Geofoam: You get what you pay for!

By:  Chris Casey, Sales Representative – Architectural Products

Over the past several years, there has been a dramatic increase in the use of EPS Geofoam for many different applications, from road construction to stadium seating, lateral pressure reduction to side hill stabilization, and everything in between. While on the surface this is a great thing for the industry, like most things in life, the good is sometimes counter-balanced by a negative aspect.

One of the less positive developments that has sprung-up from the growth of Geofoam is the use of substandard geofoam for engineered applications.  Just by looking at two pieces of foam side-by-side an industry professional could not definitively tell you what grade or density of material they are looking at. Even if the professional was given the opportunity to touch the samples, chances are that they cannot say with conviction what density the material is or what amount of recycled content is included.

This issue is important for all architectural applications of EPS, but even more so for geofoam. Geofoam is typically used in a structural capacity, as a load bearing component. If an engineer specifies EPS 29 (2lb nominal density), but the material arrives at the jobsite unlabeled, it is a virtual certainty that neither the engineer, the architect, or the contractor will be able to tell that they have indeed received EPS 29 Geofoam. If the material shipped does not meet the intent of the design as a structural component, this could lead to a potentially catastrophic failure of the installation.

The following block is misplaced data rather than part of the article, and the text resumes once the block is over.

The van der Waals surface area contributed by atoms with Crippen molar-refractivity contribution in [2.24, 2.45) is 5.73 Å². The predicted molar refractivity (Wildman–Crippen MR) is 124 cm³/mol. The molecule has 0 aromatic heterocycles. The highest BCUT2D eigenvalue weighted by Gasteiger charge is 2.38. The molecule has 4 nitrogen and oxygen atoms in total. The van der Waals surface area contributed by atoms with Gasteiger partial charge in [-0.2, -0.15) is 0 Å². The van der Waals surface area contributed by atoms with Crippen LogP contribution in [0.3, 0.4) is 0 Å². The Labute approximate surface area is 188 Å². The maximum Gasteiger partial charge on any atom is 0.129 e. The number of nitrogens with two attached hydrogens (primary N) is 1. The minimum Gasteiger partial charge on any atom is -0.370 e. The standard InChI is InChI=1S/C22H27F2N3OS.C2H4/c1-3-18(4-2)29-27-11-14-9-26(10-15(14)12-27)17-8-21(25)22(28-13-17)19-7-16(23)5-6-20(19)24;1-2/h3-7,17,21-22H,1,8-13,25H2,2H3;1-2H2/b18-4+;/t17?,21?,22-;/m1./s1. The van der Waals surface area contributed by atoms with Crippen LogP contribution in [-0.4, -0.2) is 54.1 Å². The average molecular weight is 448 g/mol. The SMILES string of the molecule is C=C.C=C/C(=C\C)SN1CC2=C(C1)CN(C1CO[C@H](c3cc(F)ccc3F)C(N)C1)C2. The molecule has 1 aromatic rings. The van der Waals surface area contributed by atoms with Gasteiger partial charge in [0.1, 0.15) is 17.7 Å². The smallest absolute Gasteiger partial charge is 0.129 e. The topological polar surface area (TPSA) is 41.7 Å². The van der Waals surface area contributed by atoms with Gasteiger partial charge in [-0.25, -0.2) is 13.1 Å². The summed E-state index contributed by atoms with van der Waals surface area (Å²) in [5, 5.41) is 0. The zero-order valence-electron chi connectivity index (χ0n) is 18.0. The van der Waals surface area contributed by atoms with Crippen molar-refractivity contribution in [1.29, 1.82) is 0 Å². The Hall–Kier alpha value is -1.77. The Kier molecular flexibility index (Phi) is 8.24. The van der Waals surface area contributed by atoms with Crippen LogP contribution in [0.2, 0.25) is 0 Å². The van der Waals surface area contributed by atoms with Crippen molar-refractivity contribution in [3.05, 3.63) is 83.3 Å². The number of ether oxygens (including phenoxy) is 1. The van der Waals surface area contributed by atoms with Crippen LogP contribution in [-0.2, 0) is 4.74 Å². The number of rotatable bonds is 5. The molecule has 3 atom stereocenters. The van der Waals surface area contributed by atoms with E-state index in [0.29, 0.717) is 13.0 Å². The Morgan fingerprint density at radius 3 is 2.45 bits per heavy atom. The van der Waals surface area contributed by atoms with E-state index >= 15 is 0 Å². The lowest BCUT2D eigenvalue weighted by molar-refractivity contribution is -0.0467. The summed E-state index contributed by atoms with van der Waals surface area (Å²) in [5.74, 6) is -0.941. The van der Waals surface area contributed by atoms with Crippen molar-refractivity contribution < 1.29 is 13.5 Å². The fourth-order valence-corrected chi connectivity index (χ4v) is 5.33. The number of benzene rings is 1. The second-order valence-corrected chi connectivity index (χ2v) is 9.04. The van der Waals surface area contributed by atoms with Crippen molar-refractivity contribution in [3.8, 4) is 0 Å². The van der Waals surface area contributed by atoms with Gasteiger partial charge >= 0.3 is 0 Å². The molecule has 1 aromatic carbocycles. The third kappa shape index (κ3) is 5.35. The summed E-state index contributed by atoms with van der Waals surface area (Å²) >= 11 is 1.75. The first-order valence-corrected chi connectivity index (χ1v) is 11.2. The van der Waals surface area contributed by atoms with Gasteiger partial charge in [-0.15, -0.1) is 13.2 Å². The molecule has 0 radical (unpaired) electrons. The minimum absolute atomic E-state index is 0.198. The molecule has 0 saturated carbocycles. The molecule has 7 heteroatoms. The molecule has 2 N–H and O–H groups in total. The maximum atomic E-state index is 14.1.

Taking this a step further, the same idea applies to insect resistance. Here in the Southeast, termites are a huge problem. That is why all EPS that has contact directly with the ground should be manufactured with a code listed termite resistant additive.  No one wants critters burrowing channels through a structural component of a building!

For these reasons, it is very important to write a specification that includes requirements for proper product labeling, including the ASTM Type, UL label, and plant identification number. Taking this simple step during the design process helps ensure that the geofoam material is purchased from a reputable EPS manufacturer that has performed the appropriate product testing, and whose manufacturing process meets industry standards.

About Nick Harvill

Bachelor in Civil Engineering Technology 1982 and Associate in Architectural Technology from Southern Technical Institute 1977. Thirty Seven years experience selling Roof Insulation, EIFS Insulation and shapes, Packaging, OEM, and Manufacturing. Wife Robin, Daughter Samantha 25, Sons Nick, Jr. 23 and Ben 13.
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